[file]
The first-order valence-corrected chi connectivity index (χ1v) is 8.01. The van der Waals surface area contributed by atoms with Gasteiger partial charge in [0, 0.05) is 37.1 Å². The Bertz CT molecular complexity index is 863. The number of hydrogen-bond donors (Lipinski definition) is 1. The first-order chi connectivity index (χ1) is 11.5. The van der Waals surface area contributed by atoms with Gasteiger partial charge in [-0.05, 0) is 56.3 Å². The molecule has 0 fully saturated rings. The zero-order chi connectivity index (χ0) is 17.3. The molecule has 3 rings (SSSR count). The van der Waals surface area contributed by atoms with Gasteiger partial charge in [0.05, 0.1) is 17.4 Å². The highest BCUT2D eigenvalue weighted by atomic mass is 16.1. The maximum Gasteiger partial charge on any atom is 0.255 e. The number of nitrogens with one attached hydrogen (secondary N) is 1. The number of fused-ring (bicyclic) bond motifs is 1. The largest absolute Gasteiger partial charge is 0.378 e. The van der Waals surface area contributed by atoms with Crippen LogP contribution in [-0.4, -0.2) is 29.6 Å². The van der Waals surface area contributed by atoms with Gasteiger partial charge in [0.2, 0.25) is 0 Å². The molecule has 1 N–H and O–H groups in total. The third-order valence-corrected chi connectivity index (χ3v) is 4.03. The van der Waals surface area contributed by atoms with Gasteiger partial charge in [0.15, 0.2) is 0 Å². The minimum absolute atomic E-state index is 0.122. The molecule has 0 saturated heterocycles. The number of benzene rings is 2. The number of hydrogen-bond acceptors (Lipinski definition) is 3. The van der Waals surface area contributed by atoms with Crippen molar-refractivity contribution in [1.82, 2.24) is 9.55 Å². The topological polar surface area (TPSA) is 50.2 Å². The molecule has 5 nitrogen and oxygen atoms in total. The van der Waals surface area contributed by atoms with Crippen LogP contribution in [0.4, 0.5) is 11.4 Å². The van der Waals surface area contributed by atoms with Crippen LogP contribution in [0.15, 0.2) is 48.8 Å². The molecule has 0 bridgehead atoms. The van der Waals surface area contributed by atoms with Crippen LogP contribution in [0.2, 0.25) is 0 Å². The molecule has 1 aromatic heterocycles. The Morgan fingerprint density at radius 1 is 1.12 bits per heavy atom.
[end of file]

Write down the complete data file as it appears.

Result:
The first-order valence-corrected chi connectivity index (χ1v) is 8.01. The van der Waals surface area contributed by atoms with Gasteiger partial charge in [0, 0.05) is 37.1 Å². The Bertz CT molecular complexity index is 863. The number of hydrogen-bond donors (Lipinski definition) is 1. The first-order chi connectivity index (χ1) is 11.5. The van der Waals surface area contributed by atoms with Gasteiger partial charge in [-0.05, 0) is 56.3 Å². The molecule has 0 fully saturated rings. The zero-order chi connectivity index (χ0) is 17.3. The molecule has 3 rings (SSSR count). The van der Waals surface area contributed by atoms with Gasteiger partial charge in [0.05, 0.1) is 17.4 Å². The highest BCUT2D eigenvalue weighted by atomic mass is 16.1. The maximum Gasteiger partial charge on any atom is 0.255 e. The number of nitrogens with one attached hydrogen (secondary N) is 1. The number of fused-ring (bicyclic) bond motifs is 1. The largest absolute Gasteiger partial charge is 0.378 e. The van der Waals surface area contributed by atoms with Crippen LogP contribution in [-0.4, -0.2) is 29.6 Å². The van der Waals surface area contributed by atoms with Gasteiger partial charge in [0.2, 0.25) is 0 Å². The molecule has 1 N–H and O–H groups in total. The third-order valence-corrected chi connectivity index (χ3v) is 4.03. The van der Waals surface area contributed by atoms with Gasteiger partial charge in [0.15, 0.2) is 0 Å². The minimum absolute atomic E-state index is 0.122. The molecule has 0 saturated heterocycles. The number of benzene rings is 2. The number of hydrogen-bond acceptors (Lipinski definition) is 3. The van der Waals surface area contributed by atoms with Crippen molar-refractivity contribution in [1.82, 2.24) is 9.55 Å². The topological polar surface area (TPSA) is 50.2 Å². The molecule has 5 nitrogen and oxygen atoms in total. The van der Waals surface area contributed by atoms with Crippen LogP contribution in [0.4, 0.5) is 11.4 Å². The van der Waals surface area contributed by atoms with Crippen LogP contribution in [0.15, 0.2) is 48.8 Å². The molecule has 0 bridgehead atoms. The van der Waals surface area contributed by atoms with Crippen LogP contribution in [0.2, 0.25) is 0 Å². The molecule has 1 aromatic heterocycles. The Morgan fingerprint density at radius 1 is 1.12 bits per heavy atom.